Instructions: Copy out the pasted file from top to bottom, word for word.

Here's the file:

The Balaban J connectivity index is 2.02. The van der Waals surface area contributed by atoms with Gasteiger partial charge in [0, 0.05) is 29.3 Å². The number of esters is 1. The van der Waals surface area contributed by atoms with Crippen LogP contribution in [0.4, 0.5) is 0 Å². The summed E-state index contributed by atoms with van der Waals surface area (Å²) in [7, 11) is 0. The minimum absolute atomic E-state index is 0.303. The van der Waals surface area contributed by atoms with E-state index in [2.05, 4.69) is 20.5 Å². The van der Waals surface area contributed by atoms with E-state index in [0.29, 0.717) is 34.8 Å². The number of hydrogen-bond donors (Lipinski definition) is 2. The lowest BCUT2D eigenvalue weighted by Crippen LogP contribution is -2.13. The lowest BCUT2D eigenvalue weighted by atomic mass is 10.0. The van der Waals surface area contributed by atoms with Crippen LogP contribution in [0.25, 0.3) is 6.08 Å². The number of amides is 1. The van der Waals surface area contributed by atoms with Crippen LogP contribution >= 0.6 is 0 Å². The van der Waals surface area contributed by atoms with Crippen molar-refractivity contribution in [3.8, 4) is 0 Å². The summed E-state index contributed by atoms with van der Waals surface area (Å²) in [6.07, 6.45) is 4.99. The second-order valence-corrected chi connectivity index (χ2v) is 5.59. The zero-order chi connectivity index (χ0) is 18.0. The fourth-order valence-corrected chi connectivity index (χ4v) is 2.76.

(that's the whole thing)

The Balaban J connectivity index is 2.02. The van der Waals surface area contributed by atoms with Gasteiger partial charge in [0, 0.05) is 29.3 Å². The number of esters is 1. The van der Waals surface area contributed by atoms with Crippen LogP contribution in [0.4, 0.5) is 0 Å². The summed E-state index contributed by atoms with van der Waals surface area (Å²) in [7, 11) is 0. The minimum absolute atomic E-state index is 0.303. The van der Waals surface area contributed by atoms with E-state index in [2.05, 4.69) is 20.5 Å². The van der Waals surface area contributed by atoms with E-state index in [0.29, 0.717) is 34.8 Å². The number of hydrogen-bond donors (Lipinski definition) is 2. The lowest BCUT2D eigenvalue weighted by Crippen LogP contribution is -2.13. The lowest BCUT2D eigenvalue weighted by atomic mass is 10.0. The van der Waals surface area contributed by atoms with Crippen LogP contribution in [0.25, 0.3) is 6.08 Å². The number of amides is 1. The van der Waals surface area contributed by atoms with Crippen LogP contribution >= 0.6 is 0 Å². The van der Waals surface area contributed by atoms with Crippen molar-refractivity contribution in [3.8, 4) is 0 Å². The summed E-state index contributed by atoms with van der Waals surface area (Å²) in [6.07, 6.45) is 4.99. The second-order valence-corrected chi connectivity index (χ2v) is 5.59. The zero-order chi connectivity index (χ0) is 18.0. The fourth-order valence-corrected chi connectivity index (χ4v) is 2.76.